• http://twitter.com/DavidGrahamSA David Graham

    Thank you for your comment Greg!

  • Eric V. Guichard

    I disagree. I think we are at a place where tools can be created to filter which msg are viewed by which platform (friends vs. Professional colleagues.) This is a lazy response from Linkedin. They simply could have created ad reciprocity tools between twitter and their platform. Now by disintegrating our ability to reach our various communities efficiently they’ve lowered switching costs for their users looking for an integrated solution. There will be an app for that.

  • http://twitter.com/entegral Adriaan Grové

    Here is an interesting view from Erik Jackson from @ericjackson from Forbes suggesting that twitter is doing exactly the right thing “Cutting Off Leeches” http://goo.gl/AfZkZ

  • Eric V. Guichard

    Well, took me less than an hour to find the app that solves this problem. Feast on HootSuite.com, my new fav app.

  • http://www.twitter.com/NazareenE Nazareen Ebrahim

    Thanks for the article Graham.

    I will say, rather neutrally, that this move is welcome in a way.

    I am a social media and content manager and have always advised clients away, from posting across platforms with one click. The sharing ability does not appeal to me as the platforms have their own context and method of speaking.

    It was also quite irritating to see tweets come up on my LinkedIn timeline about topics or threads of conversations that clearly belong to the Twitter space.. everything from latest matches being played to meeting a prospective client for a drink later.. not good content management, even if it posted under a personal profile.

    The same rules apply : be you a personal profile, brand, company, artist or organisation, you need to exercise clever content management. This not only tells people that you care enough about what you’re putting out there, but that you’re keeping the real-time reading, innovative, interesting and relevant.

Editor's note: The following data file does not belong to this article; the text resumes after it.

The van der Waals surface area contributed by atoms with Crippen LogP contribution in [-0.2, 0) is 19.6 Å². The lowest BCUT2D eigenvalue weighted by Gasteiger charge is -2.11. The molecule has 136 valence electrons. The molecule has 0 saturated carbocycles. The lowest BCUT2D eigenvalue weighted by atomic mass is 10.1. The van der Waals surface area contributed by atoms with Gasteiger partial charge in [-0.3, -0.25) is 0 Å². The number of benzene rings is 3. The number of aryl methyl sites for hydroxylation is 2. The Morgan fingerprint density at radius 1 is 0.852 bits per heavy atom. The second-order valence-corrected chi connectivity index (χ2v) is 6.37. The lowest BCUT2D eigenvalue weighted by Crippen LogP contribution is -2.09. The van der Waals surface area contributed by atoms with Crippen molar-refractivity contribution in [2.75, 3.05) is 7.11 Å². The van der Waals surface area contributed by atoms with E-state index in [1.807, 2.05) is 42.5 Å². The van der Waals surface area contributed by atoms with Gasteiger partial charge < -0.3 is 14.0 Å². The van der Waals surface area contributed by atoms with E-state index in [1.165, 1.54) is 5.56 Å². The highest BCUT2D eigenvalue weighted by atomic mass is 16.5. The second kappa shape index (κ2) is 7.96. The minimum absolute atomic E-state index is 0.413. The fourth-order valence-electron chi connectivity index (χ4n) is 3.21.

It is a different argument when you talk about social media management clients i.e. Hootsuite and Sprout Social.. but its for a different forum.

  • http://twitter.com/nathomson Natascha Thomson

    What about #FB? Thanks for the blog,

    Natascha

  • http://twitter.com/nikolauseberl Dr Nik

    Thanks for putting this into perspective, David! Maybe this points the way for a new kind of social media – one that is user focused rather than advertiser driven – in your opinion, what could be the next big wave of B2C and B2B media?

  • Thapelo Radebe

    I got a job using linkedin, it’s doing its job.

  • http://twitter.com/executiveoasis Executive Oasis Intl

    Actually it is Twitter that does not want their tweets showing up on LinkedIn. Check my tweetstream I posted the article @executiveoasis

  • Lee Traupel

    You raise many good points – one that especially should be underscored; i.e. these are different platforms and communities and the messaging may need to be separate and unique.
    I love LinkedIn but as it has increased in popularity the endless stream of HR, Recruiter and “job consultants” is diluting the brand and platform. And, LinkedIn seems to have no interest in metering back any of the requests for connection.

    Clearly, LinkedIn, like Facebook and Twitter is so focused on revenue generation the user experience takes a back seat at times. The social web is maturing!

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  • http://twitter.com/dblacombe Doug Lacombe

    If you’re dying to have the “selective tweets to LinkedIn” feature again it’s easy to replicate using dlvr.it with a #in rule. Same works for Facebook and #fb (or any other hashtag you might choose). I think there might even be IFTTT.com recipes to do the same or similar.